"The Raven" Review
Let me start by explaining why the poem is in the Short Story Review section of my website. You could say that I’m lazy and don’t feel like making a poetry sub-section (that, and because I likely won’t ever review another poem). However, the real reason is more analytical. “The Raven” is a narrative poem, and for that reason, it operates under the guidelines of a short story. Anyone who has read “The Raven” knows that it’s more of a concrete story than an abstract poem.
But enough of that; let’s jump into why “The Raven” works.
Poe’s tale deals with an unnamed narrator sitting in his study, distracting himself with outdated literature. As the poem sets up the character, we learn that he has recently lost his love, Lenore. He is haunted by her image, and is trying to cope with a life without love. In effect, “The Raven” is a tale about the complexities of love and loss - the ways in which grief can consume and overtake an individual.
This is the strength of the poem. Rather than focus on the creepy plot of a black raven appearing to an individual at night, the poem is about the internal struggle of misery rooted in loss. Poe expertly weaves the crescendo of grief, as the narrator flip-flops back and forth between hope and despair.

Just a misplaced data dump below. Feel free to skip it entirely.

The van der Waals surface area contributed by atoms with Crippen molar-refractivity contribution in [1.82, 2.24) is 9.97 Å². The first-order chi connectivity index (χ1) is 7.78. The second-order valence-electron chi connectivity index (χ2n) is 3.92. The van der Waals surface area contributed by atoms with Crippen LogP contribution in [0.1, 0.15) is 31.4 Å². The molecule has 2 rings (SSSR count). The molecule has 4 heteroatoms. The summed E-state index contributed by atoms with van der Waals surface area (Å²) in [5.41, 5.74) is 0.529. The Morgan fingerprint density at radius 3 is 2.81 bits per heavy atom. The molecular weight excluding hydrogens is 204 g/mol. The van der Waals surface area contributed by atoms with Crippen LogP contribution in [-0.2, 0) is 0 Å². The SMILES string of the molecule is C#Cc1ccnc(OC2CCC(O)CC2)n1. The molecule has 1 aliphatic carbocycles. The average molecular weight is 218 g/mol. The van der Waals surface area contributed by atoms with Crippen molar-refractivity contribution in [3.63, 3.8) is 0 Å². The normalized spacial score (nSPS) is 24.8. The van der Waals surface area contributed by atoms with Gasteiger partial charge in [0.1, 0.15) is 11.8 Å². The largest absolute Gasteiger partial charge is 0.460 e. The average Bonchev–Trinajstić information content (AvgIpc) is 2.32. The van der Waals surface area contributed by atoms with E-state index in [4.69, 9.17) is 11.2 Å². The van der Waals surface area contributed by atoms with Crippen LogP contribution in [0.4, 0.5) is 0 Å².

When the raven enters the study, our narrator is thrilled by the comical bird and asks the raven his name. The bird replies, “Nevermore.” The raven says no other word, yet with each passing stanza, “nevermore” takes on new, darker tones and connotations. Most notably, the narrator’s shift from belief in an afterlife (perhaps this raven is a sign from Lenore, after all) to the sentiments that he will never see Lenore again (not even in death) is compelling. This roller coaster of emotion is believable and leads to a dark place for the narrator.
“The Raven” is typically associated with spooky stories and often told around Halloween. While the poem is dark and frightening, it doesn’t rely on the typical conventions of horror to scare us. There is no external force compelling the narrator to his own emotional demise. Rather, the narrator’s inner demons are realized as he willingly surrenders to the feelings of misery and desolation. The story is frightening because we’ve all been there one time or another.
I tried to keep this review a bit vague, hoping that you check this one out. Have a listen above, read by the great James Earl Jones, or read it your on your own here. If you haven’t read this poem yet, you really owe it to yourself.